During his 20 months in Chile, Frank found time to travel around the country, sending postcards of himself to family and friends, and shipping Mapuche Indian blankets home to his family. 

He also wrote about celebrating Thanksgiving in Chile with fellow Americans, a scene reenacted in the Costa-Gavras movie, Missing. 

In an undeveloped roll of film returned to his family after his death, photos provide evidence of an idyllic vacation taken in the recent past.

Frank planned on returning home to the United States in the early summer of 1973, but troubling developments in Chile forced him to postpone his travel. A thwarted military coup in late June of that year provoked public demonstrations in support of Allende. Frank’s ankle was hit by gunfire, requiring time for healing. His ability to travel was also jeopardized by irregular and inefficient postal delivery – as his family mailed him portions of his savings, in U.S. dollars, whenever his funds ran low.  In August, his last letters arrived back home in Des Plaines. He explained that the political situation in Chile was getting more unstable week by week, and that he wanted to stay and see what would happen. As a “citizen journalist” he was compelled to witness and report; as an American citizen, he felt little risk of danger.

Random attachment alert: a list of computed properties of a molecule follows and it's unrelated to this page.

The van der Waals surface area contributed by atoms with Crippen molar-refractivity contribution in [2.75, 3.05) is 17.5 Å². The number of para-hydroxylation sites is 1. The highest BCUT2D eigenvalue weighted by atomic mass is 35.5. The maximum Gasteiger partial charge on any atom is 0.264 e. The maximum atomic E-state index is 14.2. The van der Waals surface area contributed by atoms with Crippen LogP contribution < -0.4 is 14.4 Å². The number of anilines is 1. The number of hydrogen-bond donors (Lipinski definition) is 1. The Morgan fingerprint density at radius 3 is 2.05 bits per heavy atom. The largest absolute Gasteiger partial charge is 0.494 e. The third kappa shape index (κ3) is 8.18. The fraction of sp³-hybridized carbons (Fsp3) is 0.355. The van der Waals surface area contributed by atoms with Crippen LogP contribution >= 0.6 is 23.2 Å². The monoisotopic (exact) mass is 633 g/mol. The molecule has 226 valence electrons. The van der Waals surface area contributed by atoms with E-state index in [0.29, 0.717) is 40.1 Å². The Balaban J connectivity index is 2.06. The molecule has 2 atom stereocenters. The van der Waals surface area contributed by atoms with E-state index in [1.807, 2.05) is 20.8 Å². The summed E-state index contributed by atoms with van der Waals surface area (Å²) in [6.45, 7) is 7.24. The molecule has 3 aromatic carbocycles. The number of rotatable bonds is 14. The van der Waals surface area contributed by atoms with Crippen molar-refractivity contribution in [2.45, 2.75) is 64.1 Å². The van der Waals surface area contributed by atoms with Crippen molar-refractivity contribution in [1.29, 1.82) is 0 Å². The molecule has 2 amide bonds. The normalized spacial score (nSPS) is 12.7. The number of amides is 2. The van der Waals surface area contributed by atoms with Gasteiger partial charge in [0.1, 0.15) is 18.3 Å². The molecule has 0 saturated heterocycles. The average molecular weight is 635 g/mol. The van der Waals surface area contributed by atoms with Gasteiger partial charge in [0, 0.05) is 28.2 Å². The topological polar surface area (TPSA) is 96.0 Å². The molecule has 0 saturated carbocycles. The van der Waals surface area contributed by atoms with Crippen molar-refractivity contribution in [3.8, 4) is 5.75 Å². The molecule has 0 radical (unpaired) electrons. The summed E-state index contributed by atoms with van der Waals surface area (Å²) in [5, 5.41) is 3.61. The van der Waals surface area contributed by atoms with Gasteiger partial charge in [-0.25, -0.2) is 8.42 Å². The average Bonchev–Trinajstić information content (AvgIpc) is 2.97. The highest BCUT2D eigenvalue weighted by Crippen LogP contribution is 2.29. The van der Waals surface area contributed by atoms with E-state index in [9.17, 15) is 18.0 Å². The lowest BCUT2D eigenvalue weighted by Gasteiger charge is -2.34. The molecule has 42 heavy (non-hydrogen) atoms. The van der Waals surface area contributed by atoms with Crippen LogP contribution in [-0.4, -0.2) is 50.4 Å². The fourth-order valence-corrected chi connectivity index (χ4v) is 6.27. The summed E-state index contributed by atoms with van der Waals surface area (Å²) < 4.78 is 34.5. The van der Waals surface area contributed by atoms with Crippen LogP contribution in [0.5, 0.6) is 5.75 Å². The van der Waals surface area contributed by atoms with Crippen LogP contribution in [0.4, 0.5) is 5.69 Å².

September 11, 1973 changed everything. In a quick phone call home a few days later, Frank stated he might be able to leave the country though Argentina. But on September 20, a squad of Chilean police raided and ransacked his house and detained Frank and his roommate David; soon thereafter a decision was made to order or approve his execution in the National Stadium.  The ongoing criminal case in Chile has produced evidence supporting the indictment of the head of U.S. military operations in Chile, and a Chilean military colonel, as “accessories” to Frank’s murder on September 21, 1973.

As the legal proceedings move forward, this article will be updated. 

(Contact Janis Teruggi Page, page.janis@gmail.com, with contributions or corrections.)